In order for an organization to audit system activity, the system must produce a reliable log of all events that are critical to maintaining security. These include authentication and authorization events, system startup and shutdown, software updates, administrative accesses, and so forth. Audit logs must also be tamper-resistant, and ideally even difficult for administrators to meddle with, to be considered fully reliable records. Auditing is a critical leg of the Gold Standard, because incidents do happen, and authentication and authorization policies can be flawed. Auditing can also serve as mitigation for inside jobs in which trusted principals cause harm, providing necessary oversight.

If done properly, audit logs are essential for routine monitoring, to measure system activity level, to detect errors and suspicious activity, and, after an incident, to determine when and how an attack actually happened and gauge the extent of the damage. Remember that completely protecting a digital system is not simply a matter of correctly enforcing policies, it’s about being a responsible steward of information assets. Auditing ensures that trusted principals acted properly within the broad range of their authority.

In May 2018, Twitter disclosed an embarrassing bug: they had discovered that a code change had inadvertently caused raw login passwords to appear in internal logs. It’s unlikely that this resulted in any abuse, but it certainly hurt customer confidence and should never have happened. Logs should record operational details but not store any actual private information so as to minimize the risk of disclosure, since many members of the technical staff may routinely view the logs. For a detailed treatment of this requirement, see the sample design document in Appendix A detailing a logging tool that addresses just this problem.

The system must also prevent anyone from tampering with the logs to conceal bad acts. If the attacker can modify logs, they’ll just clean out all traces of their activity. For especially sensitive logs at high risk, an independent system under different administrative and operational control should manage audit logs in order to prevent the perpetrators of inside jobs from covering their own tracks. This is difficult to do completely, but often the mere presence of independent oversight serves as a powerful disincentive to any funny business, just as a modest fence and conspicuous video surveillance camera can be an effective deterrent to trespassing.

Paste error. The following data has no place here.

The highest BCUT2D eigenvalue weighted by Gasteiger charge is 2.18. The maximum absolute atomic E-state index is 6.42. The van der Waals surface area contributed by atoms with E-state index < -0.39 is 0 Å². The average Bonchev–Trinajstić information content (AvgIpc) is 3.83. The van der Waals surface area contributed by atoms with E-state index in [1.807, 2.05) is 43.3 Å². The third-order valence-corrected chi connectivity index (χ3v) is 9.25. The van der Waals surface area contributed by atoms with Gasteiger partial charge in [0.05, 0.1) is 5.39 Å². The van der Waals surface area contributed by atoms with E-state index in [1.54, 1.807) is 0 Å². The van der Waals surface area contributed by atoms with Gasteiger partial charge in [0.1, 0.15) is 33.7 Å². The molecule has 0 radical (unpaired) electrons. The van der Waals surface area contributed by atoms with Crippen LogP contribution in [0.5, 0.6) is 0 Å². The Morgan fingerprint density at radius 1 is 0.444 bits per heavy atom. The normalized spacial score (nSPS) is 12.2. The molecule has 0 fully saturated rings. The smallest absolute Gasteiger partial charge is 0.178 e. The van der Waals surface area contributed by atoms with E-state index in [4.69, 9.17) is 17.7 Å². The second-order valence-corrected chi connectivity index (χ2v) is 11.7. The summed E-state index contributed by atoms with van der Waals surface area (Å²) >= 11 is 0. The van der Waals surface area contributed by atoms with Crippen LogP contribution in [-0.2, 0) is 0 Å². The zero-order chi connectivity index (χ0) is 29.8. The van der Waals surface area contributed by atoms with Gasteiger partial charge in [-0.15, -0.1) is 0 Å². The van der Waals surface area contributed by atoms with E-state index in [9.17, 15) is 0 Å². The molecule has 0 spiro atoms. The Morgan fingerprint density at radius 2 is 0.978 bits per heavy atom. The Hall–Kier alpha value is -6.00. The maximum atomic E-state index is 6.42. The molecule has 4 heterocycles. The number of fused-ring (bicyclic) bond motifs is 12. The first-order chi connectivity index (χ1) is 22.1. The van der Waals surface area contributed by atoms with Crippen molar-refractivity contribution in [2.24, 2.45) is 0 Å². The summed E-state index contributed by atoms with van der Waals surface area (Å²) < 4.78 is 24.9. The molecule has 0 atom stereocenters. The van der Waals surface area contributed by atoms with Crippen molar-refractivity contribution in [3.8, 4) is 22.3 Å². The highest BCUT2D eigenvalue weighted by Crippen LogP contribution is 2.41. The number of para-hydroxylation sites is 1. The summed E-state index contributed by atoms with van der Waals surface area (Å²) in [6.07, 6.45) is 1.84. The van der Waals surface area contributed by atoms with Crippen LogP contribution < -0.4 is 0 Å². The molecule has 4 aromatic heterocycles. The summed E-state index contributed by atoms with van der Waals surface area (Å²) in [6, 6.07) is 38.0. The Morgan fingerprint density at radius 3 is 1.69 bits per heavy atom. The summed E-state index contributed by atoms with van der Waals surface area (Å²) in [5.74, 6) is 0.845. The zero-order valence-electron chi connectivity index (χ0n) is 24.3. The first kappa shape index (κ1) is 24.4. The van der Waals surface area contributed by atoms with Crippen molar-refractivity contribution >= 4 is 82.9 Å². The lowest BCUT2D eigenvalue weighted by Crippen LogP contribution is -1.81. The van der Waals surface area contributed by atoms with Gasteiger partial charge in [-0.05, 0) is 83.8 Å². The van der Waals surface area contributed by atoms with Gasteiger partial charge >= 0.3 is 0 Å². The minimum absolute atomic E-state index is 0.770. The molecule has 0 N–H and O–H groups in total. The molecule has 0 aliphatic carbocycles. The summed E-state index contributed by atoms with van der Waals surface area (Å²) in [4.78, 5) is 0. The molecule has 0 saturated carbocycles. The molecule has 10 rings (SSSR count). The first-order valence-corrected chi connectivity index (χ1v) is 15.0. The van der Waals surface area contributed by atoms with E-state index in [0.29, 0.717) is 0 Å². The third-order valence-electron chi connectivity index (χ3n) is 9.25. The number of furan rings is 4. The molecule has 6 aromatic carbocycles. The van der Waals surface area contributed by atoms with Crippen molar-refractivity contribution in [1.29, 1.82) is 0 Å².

Furthermore, any attempt to circumvent the system would seem highly suspicious, and any false move would result in serious repercussions for the offender. Once caught, they would have a hard time repudiating their guilt.

Non-repudiability is an important property of audit logs; if the log shows that a named administrator ran a certain command at a certain time and the system crashed immediately, it’s hard to point fingers at others. By contrast, if an organization allowed multiple administrators to share the same account (a terrible idea), it would have no way of definitively knowing who actually did anything, providing plausible deniability to all.

Ultimately, audit logs are useful only if you monitor them, analyze unusual events carefully, and follow up, taking appropriate actions when necessary. To this end, it’s important to log the right amount of detail by following the Goldilocks principle. Too much logging bloats the volume of data to oversee, and excessively noisy or disorganized logs make it difficult to glean useful information. On the other hand, sparse logging with insufficient detail might omit critical information, so finding the right balance is an ongoing challenge.